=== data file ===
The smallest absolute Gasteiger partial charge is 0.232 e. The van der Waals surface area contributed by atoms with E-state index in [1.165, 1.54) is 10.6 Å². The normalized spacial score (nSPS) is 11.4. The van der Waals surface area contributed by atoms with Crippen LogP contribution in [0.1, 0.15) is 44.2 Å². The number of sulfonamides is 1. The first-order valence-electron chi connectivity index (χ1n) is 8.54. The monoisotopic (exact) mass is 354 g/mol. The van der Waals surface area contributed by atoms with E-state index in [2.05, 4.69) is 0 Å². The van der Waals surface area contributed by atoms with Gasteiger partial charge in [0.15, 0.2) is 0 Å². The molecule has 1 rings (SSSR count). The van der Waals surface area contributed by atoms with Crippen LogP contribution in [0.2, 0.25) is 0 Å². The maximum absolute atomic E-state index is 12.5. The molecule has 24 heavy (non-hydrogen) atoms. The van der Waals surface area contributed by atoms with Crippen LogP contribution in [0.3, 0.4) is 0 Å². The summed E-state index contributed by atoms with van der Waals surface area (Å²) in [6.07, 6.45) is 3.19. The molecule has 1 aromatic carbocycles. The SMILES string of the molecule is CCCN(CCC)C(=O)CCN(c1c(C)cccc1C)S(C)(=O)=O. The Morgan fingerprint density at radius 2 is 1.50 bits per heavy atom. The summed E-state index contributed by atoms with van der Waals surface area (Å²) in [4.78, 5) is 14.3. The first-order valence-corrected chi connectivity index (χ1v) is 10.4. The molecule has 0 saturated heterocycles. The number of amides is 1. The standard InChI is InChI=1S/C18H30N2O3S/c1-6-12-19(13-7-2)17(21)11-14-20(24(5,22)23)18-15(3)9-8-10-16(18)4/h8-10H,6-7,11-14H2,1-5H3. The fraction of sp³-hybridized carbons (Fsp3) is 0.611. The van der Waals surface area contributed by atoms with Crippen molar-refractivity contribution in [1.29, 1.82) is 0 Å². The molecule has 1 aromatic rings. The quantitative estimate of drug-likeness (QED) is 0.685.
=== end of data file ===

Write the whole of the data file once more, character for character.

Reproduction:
The smallest absolute Gasteiger partial charge is 0.232 e. The van der Waals surface area contributed by atoms with E-state index in [1.165, 1.54) is 10.6 Å². The normalized spacial score (nSPS) is 11.4. The van der Waals surface area contributed by atoms with Crippen LogP contribution in [0.1, 0.15) is 44.2 Å². The number of sulfonamides is 1. The first-order valence-electron chi connectivity index (χ1n) is 8.54. The monoisotopic (exact) mass is 354 g/mol. The van der Waals surface area contributed by atoms with E-state index in [2.05, 4.69) is 0 Å². The van der Waals surface area contributed by atoms with Gasteiger partial charge in [0.15, 0.2) is 0 Å². The molecule has 1 rings (SSSR count). The van der Waals surface area contributed by atoms with Crippen LogP contribution in [0.2, 0.25) is 0 Å². The maximum absolute atomic E-state index is 12.5. The molecule has 24 heavy (non-hydrogen) atoms. The van der Waals surface area contributed by atoms with Crippen LogP contribution in [0.3, 0.4) is 0 Å². The summed E-state index contributed by atoms with van der Waals surface area (Å²) in [6.07, 6.45) is 3.19. The molecule has 1 aromatic carbocycles. The SMILES string of the molecule is CCCN(CCC)C(=O)CCN(c1c(C)cccc1C)S(C)(=O)=O. The Morgan fingerprint density at radius 2 is 1.50 bits per heavy atom. The summed E-state index contributed by atoms with van der Waals surface area (Å²) in [4.78, 5) is 14.3. The first-order valence-corrected chi connectivity index (χ1v) is 10.4. The molecule has 0 saturated heterocycles. The number of amides is 1. The standard InChI is InChI=1S/C18H30N2O3S/c1-6-12-19(13-7-2)17(21)11-14-20(24(5,22)23)18-15(3)9-8-10-16(18)4/h8-10H,6-7,11-14H2,1-5H3. The fraction of sp³-hybridized carbons (Fsp3) is 0.611. The van der Waals surface area contributed by atoms with Crippen molar-refractivity contribution in [1.29, 1.82) is 0 Å². The molecule has 1 aromatic rings. The quantitative estimate of drug-likeness (QED) is 0.685.